# Gibbard–Satterthwaite theorem

Gibbard–Satterthwaite theorem In social choice theory, the Gibbard–Satterthwaite theorem is a result published independently by philosopher Allan Gibbard in 1973[1] and economist Mark Satterthwaite in 1975.[2] It deals with deterministic ordinal electoral systems that choose a single winner. It states that for every voting rule, one of the following three things must hold: The rule is dictatorial, i.e. there exists a distinguished voter who can choose the winner; or The rule limits the possible outcomes to two alternatives only; or The rule is susceptible to tactical voting: in certain conditions, a voter's sincere ballot may not best defend their opinion.

While the scope of this theorem is limited to ordinal voting, Gibbard's theorem is more general, in that it deals with processes of collective decision that may not be ordinal: for example, voting systems where voters assign grades to candidates. Gibbard's 1978 theorem and Hylland's theorem are even more general and extend these results to non-deterministic processes, i.e. where the outcome may not only depend on the voters' actions but may also involve a part of chance.

Contents 1 Informal description 2 Formal statement 3 Examples 3.1 Serial dictatorship 3.2 Simple majority vote 3.3 A game form showing that the converse does not hold 4 Corollary 5 Sketch of proof 6 History 7 Related results 8 Posterity 9 See also 10 References Informal description Consider three voters named Alice, Bob and Carol, who wish to select a winner among four candidates named {displaystyle a} , {displaystyle b} , {displaystyle c} and {displaystyle d} . Assume that they use the Borda count: each voter communicates his or her preference order over the candidates. For each ballot, 3 points are assigned to the top candidate, 2 points to the second candidate, 1 point to the third one and 0 points to the last one. Once all ballots have been counted, the candidate with the most points is declared the winner.

Assume that their preferences are as follows.

Voter Choice 1 Choice 2 Choice 3 Choice 4 Alice {displaystyle a} {displaystyle b} {displaystyle c} {displaystyle d} Bob {displaystyle c} {displaystyle b} {displaystyle d} {displaystyle a} Carol {displaystyle c} {displaystyle b} {displaystyle d} {displaystyle a} If the voters cast sincere ballots, then the scores are: {displaystyle (a:3,b:6,c:7,d:2)} . Hence, candidate {displaystyle c} will be elected, with 7 points.

But Alice can vote strategically and change the result. Assume that she modifies her ballot, in order to produce the following situation.

Voter Choice 1 Choice 2 Choice 3 Choice 4 Alice {displaystyle b} {displaystyle a} {displaystyle d} {displaystyle c} Bob {displaystyle c} {displaystyle b} {displaystyle d} {displaystyle a} Carol {displaystyle c} {displaystyle b} {displaystyle d} {displaystyle a} Alice has strategically upgraded candidate {displaystyle b} and downgraded candidate {displaystyle c} . Now, the scores are: {displaystyle (a:2,b:7,c:6,d:3)} . Hence, {displaystyle b} is elected. Alice is satisfied by her ballot modification, because she prefers the outcome {displaystyle b} to {displaystyle c} , which is the outcome she would obtain if she voted sincerely.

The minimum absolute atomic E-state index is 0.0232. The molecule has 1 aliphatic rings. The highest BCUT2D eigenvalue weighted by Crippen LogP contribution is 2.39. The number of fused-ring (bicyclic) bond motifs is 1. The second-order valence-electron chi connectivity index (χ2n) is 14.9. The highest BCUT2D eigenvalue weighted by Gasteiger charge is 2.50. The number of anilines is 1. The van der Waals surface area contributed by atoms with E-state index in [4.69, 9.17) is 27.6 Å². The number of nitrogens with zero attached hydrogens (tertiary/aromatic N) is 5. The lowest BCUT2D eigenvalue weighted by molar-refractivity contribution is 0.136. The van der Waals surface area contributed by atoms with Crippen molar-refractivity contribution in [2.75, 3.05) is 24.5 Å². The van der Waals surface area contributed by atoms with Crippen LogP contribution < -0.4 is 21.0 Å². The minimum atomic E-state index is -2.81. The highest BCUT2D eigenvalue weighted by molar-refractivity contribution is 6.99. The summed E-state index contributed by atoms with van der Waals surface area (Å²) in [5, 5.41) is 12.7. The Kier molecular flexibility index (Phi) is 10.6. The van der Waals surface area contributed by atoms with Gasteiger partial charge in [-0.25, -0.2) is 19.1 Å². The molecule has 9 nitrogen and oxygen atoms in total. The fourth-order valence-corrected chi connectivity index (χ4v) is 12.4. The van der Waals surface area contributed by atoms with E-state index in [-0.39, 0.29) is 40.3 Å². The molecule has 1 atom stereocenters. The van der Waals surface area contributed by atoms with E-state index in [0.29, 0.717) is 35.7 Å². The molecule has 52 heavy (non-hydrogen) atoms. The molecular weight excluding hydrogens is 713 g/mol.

We say that the Borda count is manipulable: there exists situations where a sincere ballot does not defend a voter's preferences best.

The Gibbard–Satterthwaite theorem states that every voting rule is manipulable, except possibly in two cases: if there is a distinguished voter who has a dictatorial power, or if the rule limits the possible outcomes to two options only.

Formal statement Let {displaystyle {mathcal {A}}} be the set of alternatives (which is assumed finite), also called candidates, even if they are not necessarily persons: they can also be several possible decisions about a given issue. We denote by {displaystyle {mathcal {N}}={1,ldots ,n}} the set of voters. Let {displaystyle {mathcal {P}}} be the set of strict weak orders over {displaystyle {mathcal {A}}} : an element of this set can represent the preferences of a voter, where a voter may be indifferent regarding the ordering of some alternatives. A voting rule is a function {displaystyle f:{mathcal {P}}^{n}to {mathcal {A}}} . Its input is a profile of preferences {displaystyle (P_{1},ldots ,P_{n})in {mathcal {P}}^{n}} and it yields the identity of the winning candidate.